Today is Day 8 of the 11 Days of Action leading up to International Day of the Girl on October 11. This youth-led movement to advocate for girls' rights and speak out against gender bias was recognized by the United Nations General Assembly in 2011 when it adopted Resolution 66/170. This year's theme is "Innovating for Girls' Education."
In honor of this movement, and in celebration of girls everywhere, we share this story.
Of the many collaborative digital storytelling workshops I’ve led with Sonke Gender Justice Network (South Africa) since our partnership began in 2007, the session that Nombasa attended stands out for me. It was the first time I had the chance to travel into the heart of Eastern Cape, where Nelson Mandela was born and raised – and where communities today must contend with poor educational opportunities, a lack of infrastructure dating back to the era of the Bantustans, and tragically high rates of gender-based violence and HIV and AIDS. Nombasa and the other young people who attended the workshop were direct and unflinching in their willingness and ability to call out the problems that affect youth in the area and spoke with passion about their desire to show the world that their home is at the same time a place of enduring beautify that holds great promise for the future of South Africa. Rather than buying into simplistic rhetoric about the ability of girls to “change the world,” Nombasa understood that local young women have next to no say in the orchestration of public policy and wanted her story to point to the fact that adults must take the lead on creating safe spaces for girls and holding perpetrators of violence accountable. She came into the workshop well prepared, with a set of striking photos she took of the community and a 1,500 word script that I helped her craft into the piece shared above. The memory of working with Nombasa continues to touch me, especially when I think about the world that my own young daughter will inherit. I hope it’s a place where women and girls, as Nombasa states so eloquently, “...can stand tall, express themselves with confidence and pride, and walk freely in the streets. A place of peace, warmth, love, and freedom.”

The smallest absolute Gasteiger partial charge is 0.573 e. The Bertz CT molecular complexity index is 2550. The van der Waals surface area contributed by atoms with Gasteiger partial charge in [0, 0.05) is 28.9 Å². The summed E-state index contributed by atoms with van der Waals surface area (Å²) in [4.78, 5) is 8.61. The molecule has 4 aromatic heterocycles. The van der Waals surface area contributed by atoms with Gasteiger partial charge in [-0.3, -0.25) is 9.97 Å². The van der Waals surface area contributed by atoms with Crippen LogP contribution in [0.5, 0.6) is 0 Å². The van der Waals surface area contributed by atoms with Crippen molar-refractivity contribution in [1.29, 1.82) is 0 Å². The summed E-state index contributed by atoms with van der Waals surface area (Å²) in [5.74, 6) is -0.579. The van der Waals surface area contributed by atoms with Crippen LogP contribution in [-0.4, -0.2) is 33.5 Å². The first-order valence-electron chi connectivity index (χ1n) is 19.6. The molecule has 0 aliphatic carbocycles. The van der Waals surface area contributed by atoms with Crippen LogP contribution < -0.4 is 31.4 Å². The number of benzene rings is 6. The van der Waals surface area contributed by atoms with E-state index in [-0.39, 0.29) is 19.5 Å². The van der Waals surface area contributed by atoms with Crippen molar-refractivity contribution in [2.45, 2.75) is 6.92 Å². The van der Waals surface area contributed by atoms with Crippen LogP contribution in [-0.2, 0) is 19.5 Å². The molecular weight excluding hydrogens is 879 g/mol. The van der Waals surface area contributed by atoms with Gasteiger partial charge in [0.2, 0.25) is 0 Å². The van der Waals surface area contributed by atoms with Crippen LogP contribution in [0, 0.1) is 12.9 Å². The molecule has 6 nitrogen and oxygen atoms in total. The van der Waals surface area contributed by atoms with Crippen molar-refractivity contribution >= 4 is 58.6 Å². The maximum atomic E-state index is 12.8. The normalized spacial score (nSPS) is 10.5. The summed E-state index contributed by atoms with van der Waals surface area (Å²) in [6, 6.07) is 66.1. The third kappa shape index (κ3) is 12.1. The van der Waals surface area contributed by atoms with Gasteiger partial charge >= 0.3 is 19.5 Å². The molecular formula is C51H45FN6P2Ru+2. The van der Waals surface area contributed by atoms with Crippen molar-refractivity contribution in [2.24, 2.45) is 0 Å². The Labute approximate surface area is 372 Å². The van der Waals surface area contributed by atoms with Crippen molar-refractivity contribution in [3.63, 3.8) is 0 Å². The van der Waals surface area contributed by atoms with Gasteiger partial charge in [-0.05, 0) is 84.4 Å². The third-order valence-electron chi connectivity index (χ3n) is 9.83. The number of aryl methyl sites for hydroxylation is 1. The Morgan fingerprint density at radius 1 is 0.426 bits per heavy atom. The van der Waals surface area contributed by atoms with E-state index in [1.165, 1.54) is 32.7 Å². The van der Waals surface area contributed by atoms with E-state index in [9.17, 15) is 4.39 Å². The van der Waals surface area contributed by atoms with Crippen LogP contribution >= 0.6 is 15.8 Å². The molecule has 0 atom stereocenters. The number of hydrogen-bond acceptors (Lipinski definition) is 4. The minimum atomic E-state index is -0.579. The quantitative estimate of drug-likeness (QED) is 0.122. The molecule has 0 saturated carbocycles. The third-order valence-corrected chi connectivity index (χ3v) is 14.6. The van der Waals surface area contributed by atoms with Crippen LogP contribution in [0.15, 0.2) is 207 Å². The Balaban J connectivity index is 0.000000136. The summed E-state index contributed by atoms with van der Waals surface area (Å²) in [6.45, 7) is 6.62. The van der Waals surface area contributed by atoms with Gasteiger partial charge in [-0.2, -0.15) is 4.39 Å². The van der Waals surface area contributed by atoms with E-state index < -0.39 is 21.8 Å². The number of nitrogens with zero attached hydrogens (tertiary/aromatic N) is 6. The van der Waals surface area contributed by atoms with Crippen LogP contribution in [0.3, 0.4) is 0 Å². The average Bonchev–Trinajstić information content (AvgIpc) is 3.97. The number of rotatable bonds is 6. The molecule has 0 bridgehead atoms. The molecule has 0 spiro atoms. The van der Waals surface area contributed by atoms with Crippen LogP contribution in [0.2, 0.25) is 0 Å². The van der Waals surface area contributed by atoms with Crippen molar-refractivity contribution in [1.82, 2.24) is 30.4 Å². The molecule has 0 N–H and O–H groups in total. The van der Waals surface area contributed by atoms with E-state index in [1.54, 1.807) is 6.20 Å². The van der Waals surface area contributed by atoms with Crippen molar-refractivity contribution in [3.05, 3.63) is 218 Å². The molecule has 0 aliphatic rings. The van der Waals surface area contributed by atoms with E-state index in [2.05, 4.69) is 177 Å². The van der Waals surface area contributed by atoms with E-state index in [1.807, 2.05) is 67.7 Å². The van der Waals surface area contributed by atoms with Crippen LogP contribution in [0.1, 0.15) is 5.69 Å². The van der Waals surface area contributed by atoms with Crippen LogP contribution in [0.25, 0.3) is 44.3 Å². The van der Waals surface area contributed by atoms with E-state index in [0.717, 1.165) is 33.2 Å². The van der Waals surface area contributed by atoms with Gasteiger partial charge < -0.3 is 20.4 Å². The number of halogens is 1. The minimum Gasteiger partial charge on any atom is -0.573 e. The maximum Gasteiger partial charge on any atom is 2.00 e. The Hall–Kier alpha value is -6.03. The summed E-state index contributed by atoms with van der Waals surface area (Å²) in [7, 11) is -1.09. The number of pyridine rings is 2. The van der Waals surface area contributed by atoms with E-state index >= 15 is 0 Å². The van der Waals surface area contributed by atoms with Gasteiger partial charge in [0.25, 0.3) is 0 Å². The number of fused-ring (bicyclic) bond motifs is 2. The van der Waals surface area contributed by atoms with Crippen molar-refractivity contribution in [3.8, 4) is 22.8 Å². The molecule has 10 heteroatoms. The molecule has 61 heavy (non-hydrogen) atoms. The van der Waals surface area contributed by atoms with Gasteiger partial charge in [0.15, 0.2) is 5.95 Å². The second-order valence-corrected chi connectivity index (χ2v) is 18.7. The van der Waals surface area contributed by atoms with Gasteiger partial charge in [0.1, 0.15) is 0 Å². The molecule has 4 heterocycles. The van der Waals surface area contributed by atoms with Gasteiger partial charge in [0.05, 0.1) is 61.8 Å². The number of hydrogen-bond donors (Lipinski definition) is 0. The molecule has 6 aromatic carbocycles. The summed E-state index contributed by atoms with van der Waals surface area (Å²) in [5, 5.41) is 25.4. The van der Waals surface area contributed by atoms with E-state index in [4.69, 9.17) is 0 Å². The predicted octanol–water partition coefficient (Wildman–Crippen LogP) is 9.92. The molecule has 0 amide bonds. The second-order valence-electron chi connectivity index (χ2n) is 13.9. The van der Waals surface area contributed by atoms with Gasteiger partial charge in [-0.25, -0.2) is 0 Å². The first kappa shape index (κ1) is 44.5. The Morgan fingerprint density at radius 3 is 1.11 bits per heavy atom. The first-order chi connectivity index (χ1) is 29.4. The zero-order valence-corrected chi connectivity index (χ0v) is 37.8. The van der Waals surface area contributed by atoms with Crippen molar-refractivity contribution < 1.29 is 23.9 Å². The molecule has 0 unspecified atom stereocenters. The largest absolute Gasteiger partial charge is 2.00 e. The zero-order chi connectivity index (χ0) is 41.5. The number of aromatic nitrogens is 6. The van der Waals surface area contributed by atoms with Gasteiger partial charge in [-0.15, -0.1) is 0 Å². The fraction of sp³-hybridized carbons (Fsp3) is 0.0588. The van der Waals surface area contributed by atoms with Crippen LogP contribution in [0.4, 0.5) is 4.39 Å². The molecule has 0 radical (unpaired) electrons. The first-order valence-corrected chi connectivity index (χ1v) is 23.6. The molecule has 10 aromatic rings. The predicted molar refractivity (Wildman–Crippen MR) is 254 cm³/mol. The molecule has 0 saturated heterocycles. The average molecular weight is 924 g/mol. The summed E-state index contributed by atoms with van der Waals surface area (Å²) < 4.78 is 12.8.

– Amy Hill, StoryCenter's Silence Speaks Program Director